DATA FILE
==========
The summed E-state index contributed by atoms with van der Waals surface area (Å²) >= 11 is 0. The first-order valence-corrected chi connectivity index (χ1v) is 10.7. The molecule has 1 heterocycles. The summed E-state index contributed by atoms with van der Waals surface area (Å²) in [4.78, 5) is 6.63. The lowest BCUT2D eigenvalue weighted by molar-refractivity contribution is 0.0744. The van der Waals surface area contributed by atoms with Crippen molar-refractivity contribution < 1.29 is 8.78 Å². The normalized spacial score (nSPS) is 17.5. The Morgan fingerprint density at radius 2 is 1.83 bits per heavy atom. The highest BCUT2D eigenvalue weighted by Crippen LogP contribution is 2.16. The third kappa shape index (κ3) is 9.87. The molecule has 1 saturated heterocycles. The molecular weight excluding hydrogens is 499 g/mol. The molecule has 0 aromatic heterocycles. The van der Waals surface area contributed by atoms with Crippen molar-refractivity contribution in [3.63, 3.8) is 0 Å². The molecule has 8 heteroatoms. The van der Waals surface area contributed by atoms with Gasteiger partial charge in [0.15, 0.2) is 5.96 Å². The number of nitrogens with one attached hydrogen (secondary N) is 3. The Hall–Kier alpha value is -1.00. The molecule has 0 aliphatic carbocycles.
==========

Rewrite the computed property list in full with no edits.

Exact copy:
The summed E-state index contributed by atoms with van der Waals surface area (Å²) >= 11 is 0. The first-order valence-corrected chi connectivity index (χ1v) is 10.7. The molecule has 1 heterocycles. The summed E-state index contributed by atoms with van der Waals surface area (Å²) in [4.78, 5) is 6.63. The lowest BCUT2D eigenvalue weighted by molar-refractivity contribution is 0.0744. The van der Waals surface area contributed by atoms with Crippen molar-refractivity contribution < 1.29 is 8.78 Å². The normalized spacial score (nSPS) is 17.5. The Morgan fingerprint density at radius 2 is 1.83 bits per heavy atom. The highest BCUT2D eigenvalue weighted by Crippen LogP contribution is 2.16. The third kappa shape index (κ3) is 9.87. The molecule has 1 saturated heterocycles. The molecular weight excluding hydrogens is 499 g/mol. The molecule has 0 aromatic heterocycles. The van der Waals surface area contributed by atoms with Crippen molar-refractivity contribution in [3.63, 3.8) is 0 Å². The molecule has 8 heteroatoms. The van der Waals surface area contributed by atoms with Gasteiger partial charge in [0.15, 0.2) is 5.96 Å². The number of nitrogens with one attached hydrogen (secondary N) is 3. The Hall–Kier alpha value is -1.00. The molecule has 0 aliphatic carbocycles.